Next Generation Talent:
Teamwork, Diversity, and Communication in Keio University's PEARL Programme

PEARL (Programme in Economics for Alliances, Research and Leadership) is an all-English BA course in economics offered by the Keio University Faculty of Economics in Tokyo. Oh Dongjun is a third-year student in the course, with dreams of a more global future for Tokyo.
Oh Dongjun has a plan for his future that will bring him back to the historic grounds of Keio.

Oh Dongjun was a high school student at an international school in Korea contemplating his college choices when he came across a saying used by Keio University: "The pen is mightier than the sword." Inspired by this simple yet profound phrase, Oh set his sights on attending the esteemed Japanese university and studied hard to earn high TOEFL and SAT scores. Fast-forward several years, and we see that Oh is now a thriving third-year student at Keio and a real-life example of someone who lives by this important maxim.

A Culture of Communication

Oh, who is fluent in English, decided to study in Japan to become trilingual in three languages, including his mother tongue Korean. "When I arrived, I immersed myself in Japanese culture. I practiced J-pop songs to sing at karaoke with friends, attended coffee gatherings, and joined the badminton club. But on top of these new opportunities to learn about Japanese language and culture, I have also been able to network with people from all over the world. My course-mates at PEARL and the professors at Keio all come from a variety of different countries and cultures, and the course has taught me valuable lessons about both leadership and teamwork within a wider global context."

Oh reflects on his advanced communication skills, saying that they were greatly improved by his studying in the Japanese capital. With Keio's diverse, international student body and the buzzing city of Tokyo forming a backdrop for his undergraduate studies, Oh has encountered people with different professional working styles and personal strengths. "Taking part in group projects at Keio made me realize that there is not always one right way to do things. Every student has their own cultural and educational background, which translates to different strengths in group situations. Now, instead of assuming everybody works in the same way, I make it a point to ask each group member what their strong points are so that we can utilize a more diverse set of skills." This multifaceted approach, Oh says, is indispensable for the success of any international student's career on the global stage.

Oh feels that he has embarked on an important journey of self-improvement since joining Keio. "Everybody here values self-care and kindness."

Bringing Global Ideas Back to Japan

Oh plans to further his global education by earning a master's degree abroad. "Everybody on the PEARL course has a lot of ambition—many people would like to build on their postgraduate education either in Japan or elsewhere. The global connections of the university make students feel like the world is their oyster. After completing a master's course, I dream of returning to Japan to become a professor at Keio." Oh reveals that his biggest inspiration is his current seminar professor, Sasahara Akira—a Keio alumnus who studied as a postgraduate in the US before returning to teach at Keio.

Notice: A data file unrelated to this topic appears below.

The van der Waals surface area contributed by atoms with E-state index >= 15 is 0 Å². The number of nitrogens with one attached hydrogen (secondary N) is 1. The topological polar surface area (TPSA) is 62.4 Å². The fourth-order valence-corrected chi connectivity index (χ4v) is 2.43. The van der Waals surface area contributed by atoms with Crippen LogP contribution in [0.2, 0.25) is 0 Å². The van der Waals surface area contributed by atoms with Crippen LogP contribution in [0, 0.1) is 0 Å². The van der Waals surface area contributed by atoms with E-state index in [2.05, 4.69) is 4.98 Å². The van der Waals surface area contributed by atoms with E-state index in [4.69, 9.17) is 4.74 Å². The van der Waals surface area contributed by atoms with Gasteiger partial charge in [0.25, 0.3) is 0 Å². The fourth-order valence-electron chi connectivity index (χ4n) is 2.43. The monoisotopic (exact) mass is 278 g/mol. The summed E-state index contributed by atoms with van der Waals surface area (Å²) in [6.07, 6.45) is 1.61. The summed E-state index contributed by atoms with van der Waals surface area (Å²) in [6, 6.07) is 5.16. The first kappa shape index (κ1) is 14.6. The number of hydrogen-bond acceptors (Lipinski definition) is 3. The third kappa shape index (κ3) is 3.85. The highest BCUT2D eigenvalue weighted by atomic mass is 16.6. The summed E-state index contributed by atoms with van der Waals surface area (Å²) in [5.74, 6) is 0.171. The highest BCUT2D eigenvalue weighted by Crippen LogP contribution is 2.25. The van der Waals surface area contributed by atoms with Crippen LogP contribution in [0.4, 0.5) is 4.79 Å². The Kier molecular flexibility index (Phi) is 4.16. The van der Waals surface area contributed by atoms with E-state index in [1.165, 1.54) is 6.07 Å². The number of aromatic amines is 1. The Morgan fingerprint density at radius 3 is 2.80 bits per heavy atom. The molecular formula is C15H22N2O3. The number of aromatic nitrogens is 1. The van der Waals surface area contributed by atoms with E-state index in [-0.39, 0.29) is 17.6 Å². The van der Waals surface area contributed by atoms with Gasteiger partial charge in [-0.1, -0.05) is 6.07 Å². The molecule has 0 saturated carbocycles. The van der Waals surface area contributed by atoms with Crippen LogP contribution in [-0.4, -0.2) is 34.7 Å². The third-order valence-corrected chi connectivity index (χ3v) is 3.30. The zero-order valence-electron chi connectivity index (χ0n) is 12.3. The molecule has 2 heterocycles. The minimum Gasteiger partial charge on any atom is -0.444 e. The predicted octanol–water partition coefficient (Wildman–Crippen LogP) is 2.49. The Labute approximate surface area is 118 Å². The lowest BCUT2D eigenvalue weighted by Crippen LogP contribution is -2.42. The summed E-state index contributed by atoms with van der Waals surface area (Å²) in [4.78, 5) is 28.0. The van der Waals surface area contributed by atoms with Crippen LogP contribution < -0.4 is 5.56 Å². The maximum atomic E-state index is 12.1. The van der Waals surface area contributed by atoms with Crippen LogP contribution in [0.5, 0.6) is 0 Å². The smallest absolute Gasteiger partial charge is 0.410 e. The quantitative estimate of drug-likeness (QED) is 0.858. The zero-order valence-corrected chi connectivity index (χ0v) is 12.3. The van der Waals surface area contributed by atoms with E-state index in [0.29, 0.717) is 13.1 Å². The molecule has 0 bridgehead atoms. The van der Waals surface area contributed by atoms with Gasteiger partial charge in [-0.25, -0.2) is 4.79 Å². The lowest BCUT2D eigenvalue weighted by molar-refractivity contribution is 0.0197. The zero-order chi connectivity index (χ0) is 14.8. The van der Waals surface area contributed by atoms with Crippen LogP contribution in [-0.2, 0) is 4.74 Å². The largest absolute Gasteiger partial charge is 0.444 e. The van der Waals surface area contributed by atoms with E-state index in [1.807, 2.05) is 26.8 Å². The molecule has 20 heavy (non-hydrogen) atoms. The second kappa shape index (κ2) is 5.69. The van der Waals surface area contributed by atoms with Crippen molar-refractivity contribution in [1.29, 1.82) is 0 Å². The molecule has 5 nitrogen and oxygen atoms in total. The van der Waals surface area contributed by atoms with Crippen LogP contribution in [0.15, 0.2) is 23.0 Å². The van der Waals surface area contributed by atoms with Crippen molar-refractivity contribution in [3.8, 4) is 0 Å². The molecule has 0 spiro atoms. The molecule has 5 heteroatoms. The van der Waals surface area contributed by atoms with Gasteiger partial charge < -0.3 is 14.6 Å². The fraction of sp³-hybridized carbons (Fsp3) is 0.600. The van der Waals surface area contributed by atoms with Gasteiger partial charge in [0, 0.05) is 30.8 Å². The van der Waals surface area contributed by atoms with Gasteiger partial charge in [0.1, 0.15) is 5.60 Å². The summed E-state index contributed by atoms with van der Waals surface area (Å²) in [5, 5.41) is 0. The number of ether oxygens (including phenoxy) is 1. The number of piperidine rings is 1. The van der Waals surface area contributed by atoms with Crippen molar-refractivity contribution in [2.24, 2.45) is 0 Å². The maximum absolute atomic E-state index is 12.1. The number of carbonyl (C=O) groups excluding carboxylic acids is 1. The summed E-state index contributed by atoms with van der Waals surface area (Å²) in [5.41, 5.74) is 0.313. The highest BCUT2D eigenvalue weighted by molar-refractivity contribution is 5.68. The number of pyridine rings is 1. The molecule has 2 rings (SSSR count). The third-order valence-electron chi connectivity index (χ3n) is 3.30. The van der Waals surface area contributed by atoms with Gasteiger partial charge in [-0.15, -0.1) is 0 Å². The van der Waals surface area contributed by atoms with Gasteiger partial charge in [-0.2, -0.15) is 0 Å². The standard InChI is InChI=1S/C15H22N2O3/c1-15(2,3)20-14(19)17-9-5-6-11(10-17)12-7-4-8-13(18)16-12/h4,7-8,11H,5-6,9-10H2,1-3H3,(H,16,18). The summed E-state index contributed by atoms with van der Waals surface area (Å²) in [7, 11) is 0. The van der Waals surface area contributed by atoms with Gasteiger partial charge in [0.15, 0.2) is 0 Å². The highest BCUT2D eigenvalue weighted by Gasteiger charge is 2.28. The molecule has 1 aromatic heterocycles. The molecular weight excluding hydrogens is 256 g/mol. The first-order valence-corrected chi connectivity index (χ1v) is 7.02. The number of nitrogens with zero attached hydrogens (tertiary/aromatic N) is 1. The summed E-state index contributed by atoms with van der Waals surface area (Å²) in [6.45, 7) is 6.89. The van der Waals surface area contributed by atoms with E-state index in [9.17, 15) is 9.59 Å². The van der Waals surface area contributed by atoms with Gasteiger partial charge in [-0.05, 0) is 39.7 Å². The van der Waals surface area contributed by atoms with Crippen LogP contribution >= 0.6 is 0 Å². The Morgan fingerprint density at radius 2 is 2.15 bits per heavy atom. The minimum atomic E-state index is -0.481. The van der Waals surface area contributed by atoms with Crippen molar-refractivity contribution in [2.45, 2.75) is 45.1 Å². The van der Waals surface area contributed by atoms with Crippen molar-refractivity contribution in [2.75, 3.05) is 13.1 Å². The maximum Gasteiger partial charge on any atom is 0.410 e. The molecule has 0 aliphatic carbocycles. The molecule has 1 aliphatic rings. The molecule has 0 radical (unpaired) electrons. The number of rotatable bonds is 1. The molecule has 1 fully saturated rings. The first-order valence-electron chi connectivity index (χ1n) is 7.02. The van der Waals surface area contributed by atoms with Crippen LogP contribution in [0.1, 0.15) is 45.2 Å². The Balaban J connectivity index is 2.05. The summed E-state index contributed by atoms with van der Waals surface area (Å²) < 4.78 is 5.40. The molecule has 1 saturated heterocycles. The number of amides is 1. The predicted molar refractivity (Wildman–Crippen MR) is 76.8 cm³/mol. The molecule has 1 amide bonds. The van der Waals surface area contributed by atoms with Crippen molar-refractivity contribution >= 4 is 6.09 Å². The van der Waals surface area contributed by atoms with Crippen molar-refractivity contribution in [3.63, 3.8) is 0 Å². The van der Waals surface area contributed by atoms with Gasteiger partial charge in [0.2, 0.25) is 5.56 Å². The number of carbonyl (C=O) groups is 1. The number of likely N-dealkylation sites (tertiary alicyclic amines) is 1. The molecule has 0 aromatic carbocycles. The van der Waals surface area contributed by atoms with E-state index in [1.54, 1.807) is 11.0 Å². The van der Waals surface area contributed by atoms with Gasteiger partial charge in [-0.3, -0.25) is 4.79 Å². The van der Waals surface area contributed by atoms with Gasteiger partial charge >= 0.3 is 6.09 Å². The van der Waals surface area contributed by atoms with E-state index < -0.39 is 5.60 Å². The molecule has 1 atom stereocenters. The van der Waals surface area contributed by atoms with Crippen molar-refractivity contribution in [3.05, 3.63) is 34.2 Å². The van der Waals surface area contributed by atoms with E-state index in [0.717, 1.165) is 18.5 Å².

"I believe Tokyo provides a great stage for a truly global education. The city is such a melting pot of international cultures, but at the same time it showcases many boldly Japanese concepts. It's the perfect merging point between East and West. Many Japanese ideas, such as finding inspiration in tradition, have activated new ways of thinking for me. I used to think that new ideas come out of nowhere, but after seeing Japan's unique way of building upon and improving existing traditions, I have come to realize that in reality, many pre-existing factors influence the conception of seemingly new ideas, and that that's not a bad thing at all."

Oh gives a presentation as part of his PEARL programme classes. Photo: courtesy of Oh Dongjun

Changing Mindsets in Japan

Tokyo's image of long working hours and rigid traditions is changing with a new generation of academics and students keen to change the status quo. "My seminar professor recently obtained his Ph.D. and is actively working on his research, which brings something new to the table. I think a lot of big Japanese institutions are taking on faculty members from diverse backgrounds in a hope to create a new, more flexible society. Japan may be traditional in a sense, but it's building upon and changing these traditions to create something fresh and exciting."

Oh has gained so much more from Keio than just an education in economics. His intelligence and communication skills will no doubt set him apart in the global employment market, where open-mindedness and the peaceful resolution of conflicts are increasingly valued. In teaching teamwork and respect for diversity, the PEARL programme is preparing a new generation of workers to genuinely live by the pen rather than the sword.

Oh Dongjun

Born in 2000 in Seoul, South Korea, he graduated from CheongShim International Academy in 2019, and is currently an undergraduate student in the PEARL programme at Keio University. He is studying international economics with the aspiration of establishing a career on the global stage.

PEARL Programme

PEARL, which stands for Programme in Economics for Alliances, Research and Leadership, is an English-taught four-year bachelor's degree programme in economics. Its mission is to cultivate versatile leaders grounded in the field of economics, who can engage and excel in various professional arenas worldwide. At the time of writing there are currently around 400 students from 21 countries and regions enrolled in the programme.

Keio University
Interview and writing by Jessica Ujiie
Photos by Julio Kohji Shiiki